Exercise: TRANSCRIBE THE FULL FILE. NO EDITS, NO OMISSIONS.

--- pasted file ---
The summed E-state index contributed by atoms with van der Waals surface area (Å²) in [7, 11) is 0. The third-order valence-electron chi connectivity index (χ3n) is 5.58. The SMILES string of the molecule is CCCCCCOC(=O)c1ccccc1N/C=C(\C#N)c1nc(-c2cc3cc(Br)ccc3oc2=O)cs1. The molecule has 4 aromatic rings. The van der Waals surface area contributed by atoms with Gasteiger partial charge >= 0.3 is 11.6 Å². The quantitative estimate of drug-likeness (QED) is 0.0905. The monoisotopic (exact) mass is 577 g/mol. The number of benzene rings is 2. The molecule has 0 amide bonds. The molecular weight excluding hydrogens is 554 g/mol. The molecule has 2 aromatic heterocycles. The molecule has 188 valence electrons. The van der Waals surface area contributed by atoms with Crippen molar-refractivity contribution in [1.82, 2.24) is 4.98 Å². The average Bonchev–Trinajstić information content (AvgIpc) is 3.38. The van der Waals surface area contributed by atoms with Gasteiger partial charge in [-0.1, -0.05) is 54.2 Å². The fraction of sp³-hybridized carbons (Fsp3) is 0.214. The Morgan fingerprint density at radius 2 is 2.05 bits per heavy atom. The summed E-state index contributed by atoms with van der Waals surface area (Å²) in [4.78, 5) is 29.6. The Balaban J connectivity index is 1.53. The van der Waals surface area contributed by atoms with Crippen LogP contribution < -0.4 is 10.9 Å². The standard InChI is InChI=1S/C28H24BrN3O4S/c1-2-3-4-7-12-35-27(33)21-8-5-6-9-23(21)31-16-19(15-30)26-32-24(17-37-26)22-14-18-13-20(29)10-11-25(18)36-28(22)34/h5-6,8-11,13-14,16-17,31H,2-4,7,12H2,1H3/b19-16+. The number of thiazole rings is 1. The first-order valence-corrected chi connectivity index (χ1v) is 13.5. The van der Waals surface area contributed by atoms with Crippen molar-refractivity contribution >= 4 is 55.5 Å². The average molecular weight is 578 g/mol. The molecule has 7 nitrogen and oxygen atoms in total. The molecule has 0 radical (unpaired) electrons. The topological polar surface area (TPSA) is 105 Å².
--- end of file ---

The summed E-state index contributed by atoms with van der Waals surface area (Å²) in [7, 11) is 0. The third-order valence-electron chi connectivity index (χ3n) is 5.58. The SMILES string of the molecule is CCCCCCOC(=O)c1ccccc1N/C=C(\C#N)c1nc(-c2cc3cc(Br)ccc3oc2=O)cs1. The molecule has 4 aromatic rings. The van der Waals surface area contributed by atoms with Gasteiger partial charge >= 0.3 is 11.6 Å². The quantitative estimate of drug-likeness (QED) is 0.0905. The monoisotopic (exact) mass is 577 g/mol. The number of benzene rings is 2. The molecule has 0 amide bonds. The molecular weight excluding hydrogens is 554 g/mol. The molecule has 2 aromatic heterocycles. The molecule has 188 valence electrons. The van der Waals surface area contributed by atoms with Crippen molar-refractivity contribution in [1.82, 2.24) is 4.98 Å². The average Bonchev–Trinajstić information content (AvgIpc) is 3.38. The van der Waals surface area contributed by atoms with Gasteiger partial charge in [-0.1, -0.05) is 54.2 Å². The fraction of sp³-hybridized carbons (Fsp3) is 0.214. The Morgan fingerprint density at radius 2 is 2.05 bits per heavy atom. The summed E-state index contributed by atoms with van der Waals surface area (Å²) in [4.78, 5) is 29.6. The Balaban J connectivity index is 1.53. The van der Waals surface area contributed by atoms with Crippen LogP contribution < -0.4 is 10.9 Å². The standard InChI is InChI=1S/C28H24BrN3O4S/c1-2-3-4-7-12-35-27(33)21-8-5-6-9-23(21)31-16-19(15-30)26-32-24(17-37-26)22-14-18-13-20(29)10-11-25(18)36-28(22)34/h5-6,8-11,13-14,16-17,31H,2-4,7,12H2,1H3/b19-16+. The number of thiazole rings is 1. The first-order valence-corrected chi connectivity index (χ1v) is 13.5. The van der Waals surface area contributed by atoms with Crippen molar-refractivity contribution >= 4 is 55.5 Å². The average molecular weight is 578 g/mol. The molecule has 7 nitrogen and oxygen atoms in total. The molecule has 0 radical (unpaired) electrons. The topological polar surface area (TPSA) is 105 Å².